Collaborating equals: Engaging faculties through teaching-led research

  • Lalitha Velautham University of Adelaide
  • Michelle Yvette Picard The University of Adelaide
Keywords: research communication, teaching/ research synergy/ engaging faculties


Academic Language and Learning (ALL) academics often occupy an uncertain position within the academy. On the one hand, their expertise is actively sought after when students are in crises, on the other hand, they are sometimes falsely perceived as remedial skills teachers divorced from actual academic endeavour and content. In this paper we argue that a potential meeting point of ALL and other academics lies in recognition of each other’s roles as researchers as well as teachers. We argue that ALL academics engage in research on teaching issues (context), rather than disseminating the content of research to their learners. While the teaching-research relationship for many academics might move from theory to research to teaching, the ALL research route potentially moves from teaching to theory to research to praxis. This “action research” route has been documented as a legitimate strategy of enquiry in diverse fields and provides a common research focus for ALL and other academics. In this paper, we give three practical examples of how teaching issues in a bridging program for postgraduate international students informed the development of theory which in turn led to research that informed pedagogy. We describe how these “action research spirals” resulted in an active engagement of ALL academics with Higher Degrees by Research supervisors in various faculties.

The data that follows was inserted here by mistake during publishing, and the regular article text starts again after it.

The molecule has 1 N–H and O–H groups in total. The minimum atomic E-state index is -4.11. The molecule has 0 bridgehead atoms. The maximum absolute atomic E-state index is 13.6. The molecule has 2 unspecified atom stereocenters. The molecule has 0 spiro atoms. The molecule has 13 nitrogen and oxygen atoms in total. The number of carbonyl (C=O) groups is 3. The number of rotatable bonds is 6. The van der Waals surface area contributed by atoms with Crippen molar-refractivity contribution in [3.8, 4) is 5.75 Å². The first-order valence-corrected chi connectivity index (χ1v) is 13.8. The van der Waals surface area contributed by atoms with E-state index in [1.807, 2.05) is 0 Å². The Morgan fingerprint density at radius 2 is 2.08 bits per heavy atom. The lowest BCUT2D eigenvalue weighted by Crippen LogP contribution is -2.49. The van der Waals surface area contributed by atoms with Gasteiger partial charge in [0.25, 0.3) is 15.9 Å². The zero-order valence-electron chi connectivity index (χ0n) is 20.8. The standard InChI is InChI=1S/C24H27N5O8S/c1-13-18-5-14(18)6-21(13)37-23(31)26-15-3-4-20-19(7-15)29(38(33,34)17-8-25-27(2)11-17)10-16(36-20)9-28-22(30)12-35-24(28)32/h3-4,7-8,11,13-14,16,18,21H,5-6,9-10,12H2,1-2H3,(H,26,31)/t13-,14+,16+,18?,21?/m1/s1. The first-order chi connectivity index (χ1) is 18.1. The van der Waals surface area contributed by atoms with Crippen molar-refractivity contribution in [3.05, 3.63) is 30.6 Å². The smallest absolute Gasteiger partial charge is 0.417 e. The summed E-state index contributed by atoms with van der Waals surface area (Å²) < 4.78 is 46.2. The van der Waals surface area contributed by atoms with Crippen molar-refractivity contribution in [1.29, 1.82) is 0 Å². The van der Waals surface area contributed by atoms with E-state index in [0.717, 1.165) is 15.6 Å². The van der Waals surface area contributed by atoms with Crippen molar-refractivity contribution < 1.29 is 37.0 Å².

Author Biographies

Lalitha Velautham, University of Adelaide
Lecturer Researcher Education and Development Adelaide Graduate Centre
Michelle Yvette Picard, The University of Adelaide
Director, Researcher Education Researcher Education and Development Adelaide Graduate Centre
How to Cite
VelauthamL., & PicardM. Y. (2009). Collaborating equals: Engaging faculties through teaching-led research. Journal of Academic Language and Learning, 3(2), A130-A141. Retrieved from